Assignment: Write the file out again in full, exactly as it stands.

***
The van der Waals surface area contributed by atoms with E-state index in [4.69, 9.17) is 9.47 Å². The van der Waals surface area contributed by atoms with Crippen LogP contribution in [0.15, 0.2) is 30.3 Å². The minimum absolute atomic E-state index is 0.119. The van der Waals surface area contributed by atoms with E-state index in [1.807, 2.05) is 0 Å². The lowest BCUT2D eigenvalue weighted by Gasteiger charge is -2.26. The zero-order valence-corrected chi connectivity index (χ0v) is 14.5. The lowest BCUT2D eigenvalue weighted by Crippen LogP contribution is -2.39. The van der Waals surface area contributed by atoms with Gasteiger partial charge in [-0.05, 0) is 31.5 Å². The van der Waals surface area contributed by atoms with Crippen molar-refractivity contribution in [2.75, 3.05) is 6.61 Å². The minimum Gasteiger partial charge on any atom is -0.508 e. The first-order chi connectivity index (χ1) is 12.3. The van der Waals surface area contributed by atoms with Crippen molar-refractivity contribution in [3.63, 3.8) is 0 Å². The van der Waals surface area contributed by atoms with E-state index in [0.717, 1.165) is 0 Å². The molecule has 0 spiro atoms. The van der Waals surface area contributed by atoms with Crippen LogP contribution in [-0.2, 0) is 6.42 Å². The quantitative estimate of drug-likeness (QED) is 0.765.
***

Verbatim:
The van der Waals surface area contributed by atoms with E-state index in [4.69, 9.17) is 9.47 Å². The van der Waals surface area contributed by atoms with Crippen LogP contribution in [0.15, 0.2) is 30.3 Å². The minimum absolute atomic E-state index is 0.119. The van der Waals surface area contributed by atoms with E-state index in [1.807, 2.05) is 0 Å². The lowest BCUT2D eigenvalue weighted by Gasteiger charge is -2.26. The zero-order valence-corrected chi connectivity index (χ0v) is 14.5. The lowest BCUT2D eigenvalue weighted by Crippen LogP contribution is -2.39. The van der Waals surface area contributed by atoms with Gasteiger partial charge in [-0.05, 0) is 31.5 Å². The van der Waals surface area contributed by atoms with Crippen molar-refractivity contribution in [2.75, 3.05) is 6.61 Å². The minimum Gasteiger partial charge on any atom is -0.508 e. The first-order chi connectivity index (χ1) is 12.3. The van der Waals surface area contributed by atoms with Crippen molar-refractivity contribution in [3.63, 3.8) is 0 Å². The van der Waals surface area contributed by atoms with E-state index in [0.717, 1.165) is 0 Å². The molecule has 0 spiro atoms. The van der Waals surface area contributed by atoms with Crippen LogP contribution in [-0.2, 0) is 6.42 Å². The quantitative estimate of drug-likeness (QED) is 0.765.